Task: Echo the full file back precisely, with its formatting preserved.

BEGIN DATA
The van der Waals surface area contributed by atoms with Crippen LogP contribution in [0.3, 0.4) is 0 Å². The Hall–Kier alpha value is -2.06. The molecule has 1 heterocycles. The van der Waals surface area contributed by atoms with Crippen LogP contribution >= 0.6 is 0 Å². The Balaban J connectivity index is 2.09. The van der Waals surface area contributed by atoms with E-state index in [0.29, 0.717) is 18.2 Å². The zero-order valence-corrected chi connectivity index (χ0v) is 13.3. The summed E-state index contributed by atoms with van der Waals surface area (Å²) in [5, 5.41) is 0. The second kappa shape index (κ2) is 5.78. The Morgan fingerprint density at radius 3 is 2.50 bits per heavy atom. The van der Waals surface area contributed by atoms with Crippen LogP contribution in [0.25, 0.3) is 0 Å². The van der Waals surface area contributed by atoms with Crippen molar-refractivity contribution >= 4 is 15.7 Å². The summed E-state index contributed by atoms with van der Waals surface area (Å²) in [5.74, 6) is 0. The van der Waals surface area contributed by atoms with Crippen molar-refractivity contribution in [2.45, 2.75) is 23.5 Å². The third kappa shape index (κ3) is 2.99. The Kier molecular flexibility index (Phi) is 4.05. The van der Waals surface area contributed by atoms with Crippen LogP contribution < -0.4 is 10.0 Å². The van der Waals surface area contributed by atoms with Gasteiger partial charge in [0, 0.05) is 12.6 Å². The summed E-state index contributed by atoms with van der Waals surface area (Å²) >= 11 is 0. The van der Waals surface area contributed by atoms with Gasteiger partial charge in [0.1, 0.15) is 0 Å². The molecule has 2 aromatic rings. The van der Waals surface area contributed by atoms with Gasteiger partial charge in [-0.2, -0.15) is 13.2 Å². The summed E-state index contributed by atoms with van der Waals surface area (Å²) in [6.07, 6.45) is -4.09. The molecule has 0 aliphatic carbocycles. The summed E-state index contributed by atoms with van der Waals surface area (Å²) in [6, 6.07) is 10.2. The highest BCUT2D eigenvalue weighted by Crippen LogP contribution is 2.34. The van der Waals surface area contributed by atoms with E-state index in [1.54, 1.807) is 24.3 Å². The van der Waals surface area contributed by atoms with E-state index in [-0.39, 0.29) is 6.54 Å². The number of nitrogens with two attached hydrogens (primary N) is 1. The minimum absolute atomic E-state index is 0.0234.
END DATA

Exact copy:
The van der Waals surface area contributed by atoms with Crippen LogP contribution in [0.3, 0.4) is 0 Å². The Hall–Kier alpha value is -2.06. The molecule has 1 heterocycles. The van der Waals surface area contributed by atoms with Crippen LogP contribution >= 0.6 is 0 Å². The Balaban J connectivity index is 2.09. The van der Waals surface area contributed by atoms with E-state index in [0.29, 0.717) is 18.2 Å². The zero-order valence-corrected chi connectivity index (χ0v) is 13.3. The summed E-state index contributed by atoms with van der Waals surface area (Å²) in [5, 5.41) is 0. The second kappa shape index (κ2) is 5.78. The Morgan fingerprint density at radius 3 is 2.50 bits per heavy atom. The van der Waals surface area contributed by atoms with Crippen LogP contribution in [0.25, 0.3) is 0 Å². The van der Waals surface area contributed by atoms with Crippen molar-refractivity contribution >= 4 is 15.7 Å². The summed E-state index contributed by atoms with van der Waals surface area (Å²) in [5.74, 6) is 0. The van der Waals surface area contributed by atoms with Crippen molar-refractivity contribution in [2.45, 2.75) is 23.5 Å². The third kappa shape index (κ3) is 2.99. The Kier molecular flexibility index (Phi) is 4.05. The van der Waals surface area contributed by atoms with Crippen LogP contribution < -0.4 is 10.0 Å². The van der Waals surface area contributed by atoms with Gasteiger partial charge in [0, 0.05) is 12.6 Å². The summed E-state index contributed by atoms with van der Waals surface area (Å²) >= 11 is 0. The van der Waals surface area contributed by atoms with Gasteiger partial charge in [0.1, 0.15) is 0 Å². The molecule has 2 aromatic rings. The van der Waals surface area contributed by atoms with Gasteiger partial charge in [-0.2, -0.15) is 13.2 Å². The summed E-state index contributed by atoms with van der Waals surface area (Å²) in [6.07, 6.45) is -4.09. The molecule has 0 aliphatic carbocycles. The summed E-state index contributed by atoms with van der Waals surface area (Å²) in [6, 6.07) is 10.2. The highest BCUT2D eigenvalue weighted by Crippen LogP contribution is 2.34. The van der Waals surface area contributed by atoms with E-state index in [1.54, 1.807) is 24.3 Å². The van der Waals surface area contributed by atoms with E-state index in [-0.39, 0.29) is 6.54 Å². The number of nitrogens with two attached hydrogens (primary N) is 1. The minimum absolute atomic E-state index is 0.0234.